Milner A. R. 1990. The radiations of temnospondyl amphibians. In: P. D. Taylor and G. P. Larwood (eds.) Major Evolutionary Radiations 52: 321-349. Oxford: Clarendon Press.

Milner, A. R. 1993. Amphibian-grade Tetrapoda. In : M. Benton (ed.) The Fossil Record 2. London: Chapman & Hall.

Milner A. R. & S. E. K. Sequeira. 1994. The temnospondyl amphibians from the Viséan of East Kirkton, West Lothian, Scotland. Transactions of the Royal Society of Edinburgh 84: 331-361.

Milner A. R. & S. E. K. Sequeira. 1998. A cochleosaurid temnospondyl amphibian from the Middle Pennsylvanian of Linton, Ohio, U.S.A. Zoological Journal of the Linnean Society 122: 261-290.

Ricqlès A. de 1975. Quelques remarques paléo-histologiques sur le problème de la néoténie chez les stégocéphales. Problèmes actuels de paléontologie-évolution des vertébrés: 351-363. Paris: C.N.R.S.

Romer, A. S. 1947. Review of the Labyrinthodontia. Bulletin of the Museum of Comparative Zoology 99: 1-368.

Sawin H. J. 1941. The cranial anatomy of Eryops megacephalus. Bulletin of the Museum of Comparative Zoology 88: 407-463.

Schoch R. R. 1992. Comparative ontogeny of Early Permian branchiosaurid amphibians from Southwestern Germany. Palaeontographica. Abteilung A. Palaeozoologie-Stratigraphie 222: 43-83.

Schoch R. 1995. Heterochrony in the development of the amphibian head. In: K. J. McNamara (ed.) Evolutionary Change and Heterochrony: 107-124. New York: John Wiley & Sons.

Schoch R. M. 2006. Skull ontogeny: developmental patterns of fishes conserved across major tetrapod clades. Evolution & Development 8: 524-536.

Schoch R. R. & R. L. Carroll. 2003. Ontogenetic evidence for the Paleozoic ancestry of salamanders. Evolution & Development 5: 314-324.

Sennikov, A. G. 1996. Evolution of the Permian and Triassic tetrapod communities of Eastern Europe. Palaeogeography, Palaeoclimatology, Palaeoecology 120: 331-351.

Steyer, J. S. 1996. Readaptation to the aquatic environment and developmental heterochronies in the eryopoids (Amphibia, Temnospondyli). In: J. M. Mazin, P. Vignaud, and V. de Buffrénil (eds.) Review of the International Multidisciplinary Congress of Secondary Adaptation to Life in Water: 82-83. Poitiers, France.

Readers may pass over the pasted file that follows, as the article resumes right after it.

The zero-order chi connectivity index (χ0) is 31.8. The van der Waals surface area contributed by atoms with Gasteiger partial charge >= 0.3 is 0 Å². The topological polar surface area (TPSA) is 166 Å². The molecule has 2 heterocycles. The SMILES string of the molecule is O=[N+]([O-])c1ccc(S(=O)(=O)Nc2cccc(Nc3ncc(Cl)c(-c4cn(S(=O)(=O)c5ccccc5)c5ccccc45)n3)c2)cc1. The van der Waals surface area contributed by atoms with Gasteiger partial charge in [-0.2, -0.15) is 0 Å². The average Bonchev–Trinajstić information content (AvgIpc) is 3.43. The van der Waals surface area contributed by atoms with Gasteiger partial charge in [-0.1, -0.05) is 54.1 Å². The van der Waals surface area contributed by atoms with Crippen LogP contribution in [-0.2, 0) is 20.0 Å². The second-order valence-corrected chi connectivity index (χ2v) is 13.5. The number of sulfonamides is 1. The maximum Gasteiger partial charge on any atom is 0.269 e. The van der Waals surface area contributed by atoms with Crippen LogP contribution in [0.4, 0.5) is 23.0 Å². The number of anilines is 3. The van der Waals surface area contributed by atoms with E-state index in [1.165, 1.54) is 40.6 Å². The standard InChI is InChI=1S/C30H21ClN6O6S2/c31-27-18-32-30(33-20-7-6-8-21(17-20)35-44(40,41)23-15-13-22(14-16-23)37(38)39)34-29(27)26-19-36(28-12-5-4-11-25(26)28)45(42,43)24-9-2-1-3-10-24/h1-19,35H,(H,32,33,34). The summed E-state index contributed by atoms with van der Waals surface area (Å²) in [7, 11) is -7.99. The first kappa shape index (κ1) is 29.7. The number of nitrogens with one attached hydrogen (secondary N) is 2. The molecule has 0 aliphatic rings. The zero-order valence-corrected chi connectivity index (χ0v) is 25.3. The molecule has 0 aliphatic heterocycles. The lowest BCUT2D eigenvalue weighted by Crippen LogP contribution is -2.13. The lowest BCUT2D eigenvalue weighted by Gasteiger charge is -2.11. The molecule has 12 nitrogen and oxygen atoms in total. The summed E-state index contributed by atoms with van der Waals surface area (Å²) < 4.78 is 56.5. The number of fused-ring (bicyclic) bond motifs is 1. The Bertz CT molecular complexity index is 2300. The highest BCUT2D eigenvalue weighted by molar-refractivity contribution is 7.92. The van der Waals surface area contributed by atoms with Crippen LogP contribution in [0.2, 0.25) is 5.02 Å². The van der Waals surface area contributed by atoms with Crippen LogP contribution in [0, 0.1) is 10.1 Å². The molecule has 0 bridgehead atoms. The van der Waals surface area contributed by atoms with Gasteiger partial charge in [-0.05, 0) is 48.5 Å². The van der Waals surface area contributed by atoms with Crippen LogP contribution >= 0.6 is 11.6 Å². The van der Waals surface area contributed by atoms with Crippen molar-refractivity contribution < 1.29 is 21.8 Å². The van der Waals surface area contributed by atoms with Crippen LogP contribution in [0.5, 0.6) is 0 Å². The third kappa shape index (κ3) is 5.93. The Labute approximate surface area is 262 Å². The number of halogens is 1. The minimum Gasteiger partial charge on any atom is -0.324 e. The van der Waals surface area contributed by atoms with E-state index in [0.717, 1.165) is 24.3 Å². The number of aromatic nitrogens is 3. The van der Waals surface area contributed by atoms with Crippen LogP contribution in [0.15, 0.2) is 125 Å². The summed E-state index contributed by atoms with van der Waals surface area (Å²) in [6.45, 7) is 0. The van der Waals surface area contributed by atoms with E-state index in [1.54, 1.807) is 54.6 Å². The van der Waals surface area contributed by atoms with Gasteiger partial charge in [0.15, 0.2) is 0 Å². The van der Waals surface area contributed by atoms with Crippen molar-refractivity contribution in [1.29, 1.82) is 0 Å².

Steyer J. S. 2000. Ontogeny and phylogeny of temnospondyl amphibians, a new method of analysis. Zoological Journal of the Linnean Society 130: 449-467.

Steyer J.-S., M. Laurin, J. Castanet, & A. de Ricqlčs. 2004. First histological and skeletochronological data on temnospondyl growth; palaeoecological and palaeoclimatological implications. Palaeogeography, Palaeoclimatology, Palaeoecology 206: 193-201.

Watson, D. M. S. 1940. The origin of frogs. Transactions of the Royal Society of Edinburgh 60:195-231.

Werneburg, R. & J. S. Steyer. 1999. Redescription of the holotype of Actinodon frossardi Gaudry, 1866 from the Lower Permian of the Autun basin (France). Geobios 32: 599-607.

Werneburg, R. & J. S. Steyer. 2000. Redescription of the type species Cheliderpeton vranyi Fritsch 1877 (Amphibia, Temnospondyli) from the Lower Permian of Czech Republic (Bohemia). Paläontologische Zeitschrift, in press.

Yates, A. M. & A. A. Warren. 2000. The phylogeny of the ‘higher’ temnospondyls (Vertebrata: Choanata) and its implications for the monophyly and origins of the Stereospondyli. Zoological Journal of the Linnean Society 128: 77-121.

Title Illustrations
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Scientific Name Eryops, Orthacanthus, Trimerorhachis
Comments The temnospondyl Eryops lunges after the shark Orthacanthus. Another, smaller temnospondyl (Trimerorhachis) swims in the foreground. Note that the hand should have four digits (not five).
Reference From Czerkas S. J. & S. A. Czerkas. 1990. Dinosaurs, a complete world history. Surrey: Dragon''s World Ltd.
Acknowledgements Reproduced with permission
Copyright © 1990 Douglas Henderson
About This Page

We thank Mr. Douglas Henderson, Dr. John Bolt, Dr. M. Véran, and Mr. D. Serrette for giving us permission to reproduce some illustrations (reconstruction of Eryops and Trimerorhachis, of Doleserpeton, and of Parotosaurus), and Dr. Katja Schulz for technical assistance.

Muséum National d'Histoire Naturelle, Paris, France

Michel Laurin
Muséum National d'Histoire Naturelle, Paris, France

Correspondence regarding this page should be directed to Michel Laurin at

All Rights Reserved.

Citing this page:

Steyer, Jean-Sébastien and Michel Laurin. 2009. Temnospondyli. Version 04 April 2009. in The Tree of Life Web Project,